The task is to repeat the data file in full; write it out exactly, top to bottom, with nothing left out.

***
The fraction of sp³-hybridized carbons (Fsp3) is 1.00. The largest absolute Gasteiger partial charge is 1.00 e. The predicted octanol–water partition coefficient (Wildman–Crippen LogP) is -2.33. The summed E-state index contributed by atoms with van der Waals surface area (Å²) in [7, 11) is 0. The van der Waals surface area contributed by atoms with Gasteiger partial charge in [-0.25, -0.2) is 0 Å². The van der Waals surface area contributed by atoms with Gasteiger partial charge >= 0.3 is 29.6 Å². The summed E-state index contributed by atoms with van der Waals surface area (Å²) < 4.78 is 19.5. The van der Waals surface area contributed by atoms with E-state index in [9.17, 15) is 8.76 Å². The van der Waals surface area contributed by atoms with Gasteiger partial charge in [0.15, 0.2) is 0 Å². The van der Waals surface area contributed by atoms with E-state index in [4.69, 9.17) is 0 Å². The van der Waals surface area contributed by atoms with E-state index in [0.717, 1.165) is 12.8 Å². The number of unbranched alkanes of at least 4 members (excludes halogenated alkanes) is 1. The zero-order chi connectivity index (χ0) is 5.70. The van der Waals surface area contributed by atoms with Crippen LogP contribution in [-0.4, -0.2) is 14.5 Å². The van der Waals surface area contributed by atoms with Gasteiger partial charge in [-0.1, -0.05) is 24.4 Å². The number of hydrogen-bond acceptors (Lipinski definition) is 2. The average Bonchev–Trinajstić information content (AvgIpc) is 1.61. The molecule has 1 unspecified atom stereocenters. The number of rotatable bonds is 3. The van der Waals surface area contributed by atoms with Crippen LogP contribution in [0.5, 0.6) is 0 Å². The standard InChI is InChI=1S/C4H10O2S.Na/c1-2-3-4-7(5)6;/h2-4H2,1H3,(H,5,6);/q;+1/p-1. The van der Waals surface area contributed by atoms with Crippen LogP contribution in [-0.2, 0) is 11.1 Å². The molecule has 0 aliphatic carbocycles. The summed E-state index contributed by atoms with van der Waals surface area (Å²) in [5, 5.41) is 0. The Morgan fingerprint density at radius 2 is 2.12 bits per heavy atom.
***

The fraction of sp³-hybridized carbons (Fsp3) is 1.00. The largest absolute Gasteiger partial charge is 1.00 e. The predicted octanol–water partition coefficient (Wildman–Crippen LogP) is -2.33. The summed E-state index contributed by atoms with van der Waals surface area (Å²) in [7, 11) is 0. The van der Waals surface area contributed by atoms with Gasteiger partial charge in [-0.25, -0.2) is 0 Å². The van der Waals surface area contributed by atoms with Gasteiger partial charge >= 0.3 is 29.6 Å². The summed E-state index contributed by atoms with van der Waals surface area (Å²) < 4.78 is 19.5. The van der Waals surface area contributed by atoms with E-state index in [9.17, 15) is 8.76 Å². The van der Waals surface area contributed by atoms with Gasteiger partial charge in [0.15, 0.2) is 0 Å². The van der Waals surface area contributed by atoms with E-state index in [4.69, 9.17) is 0 Å². The van der Waals surface area contributed by atoms with E-state index in [0.717, 1.165) is 12.8 Å². The number of unbranched alkanes of at least 4 members (excludes halogenated alkanes) is 1. The zero-order chi connectivity index (χ0) is 5.70. The van der Waals surface area contributed by atoms with Crippen LogP contribution in [-0.4, -0.2) is 14.5 Å². The van der Waals surface area contributed by atoms with Gasteiger partial charge in [-0.1, -0.05) is 24.4 Å². The number of hydrogen-bond acceptors (Lipinski definition) is 2. The average Bonchev–Trinajstić information content (AvgIpc) is 1.61. The molecule has 1 unspecified atom stereocenters. The number of rotatable bonds is 3. The van der Waals surface area contributed by atoms with Crippen LogP contribution in [0.5, 0.6) is 0 Å². The standard InChI is InChI=1S/C4H10O2S.Na/c1-2-3-4-7(5)6;/h2-4H2,1H3,(H,5,6);/q;+1/p-1. The van der Waals surface area contributed by atoms with Crippen LogP contribution in [-0.2, 0) is 11.1 Å². The molecule has 0 aliphatic carbocycles. The summed E-state index contributed by atoms with van der Waals surface area (Å²) in [5, 5.41) is 0. The Morgan fingerprint density at radius 2 is 2.12 bits per heavy atom.